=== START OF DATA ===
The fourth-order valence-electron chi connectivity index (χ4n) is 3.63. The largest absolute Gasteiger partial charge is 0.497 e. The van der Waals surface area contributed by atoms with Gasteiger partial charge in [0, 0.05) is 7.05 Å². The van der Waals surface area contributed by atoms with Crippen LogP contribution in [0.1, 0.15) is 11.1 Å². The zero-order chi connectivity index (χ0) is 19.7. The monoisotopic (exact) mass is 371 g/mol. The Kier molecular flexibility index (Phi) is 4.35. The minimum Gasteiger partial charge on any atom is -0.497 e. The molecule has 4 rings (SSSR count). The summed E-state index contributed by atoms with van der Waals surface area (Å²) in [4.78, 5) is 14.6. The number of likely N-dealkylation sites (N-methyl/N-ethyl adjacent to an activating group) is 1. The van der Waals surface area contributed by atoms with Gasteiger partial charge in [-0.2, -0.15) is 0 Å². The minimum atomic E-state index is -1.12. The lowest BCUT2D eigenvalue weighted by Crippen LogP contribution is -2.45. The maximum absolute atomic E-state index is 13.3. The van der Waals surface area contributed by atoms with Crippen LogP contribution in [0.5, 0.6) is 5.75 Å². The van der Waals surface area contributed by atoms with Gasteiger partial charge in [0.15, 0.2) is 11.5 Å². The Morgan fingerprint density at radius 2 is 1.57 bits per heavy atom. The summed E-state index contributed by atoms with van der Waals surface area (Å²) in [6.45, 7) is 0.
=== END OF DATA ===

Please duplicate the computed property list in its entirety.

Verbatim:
The fourth-order valence-electron chi connectivity index (χ4n) is 3.63. The largest absolute Gasteiger partial charge is 0.497 e. The van der Waals surface area contributed by atoms with Gasteiger partial charge in [0, 0.05) is 7.05 Å². The van der Waals surface area contributed by atoms with Crippen LogP contribution in [0.1, 0.15) is 11.1 Å². The zero-order chi connectivity index (χ0) is 19.7. The monoisotopic (exact) mass is 371 g/mol. The Kier molecular flexibility index (Phi) is 4.35. The minimum Gasteiger partial charge on any atom is -0.497 e. The molecule has 4 rings (SSSR count). The summed E-state index contributed by atoms with van der Waals surface area (Å²) in [4.78, 5) is 14.6. The number of likely N-dealkylation sites (N-methyl/N-ethyl adjacent to an activating group) is 1. The van der Waals surface area contributed by atoms with Gasteiger partial charge in [-0.2, -0.15) is 0 Å². The minimum atomic E-state index is -1.12. The lowest BCUT2D eigenvalue weighted by Crippen LogP contribution is -2.45. The maximum absolute atomic E-state index is 13.3. The van der Waals surface area contributed by atoms with Crippen LogP contribution in [0.5, 0.6) is 5.75 Å². The van der Waals surface area contributed by atoms with Gasteiger partial charge in [0.15, 0.2) is 11.5 Å². The Morgan fingerprint density at radius 2 is 1.57 bits per heavy atom. The summed E-state index contributed by atoms with van der Waals surface area (Å²) in [6.45, 7) is 0.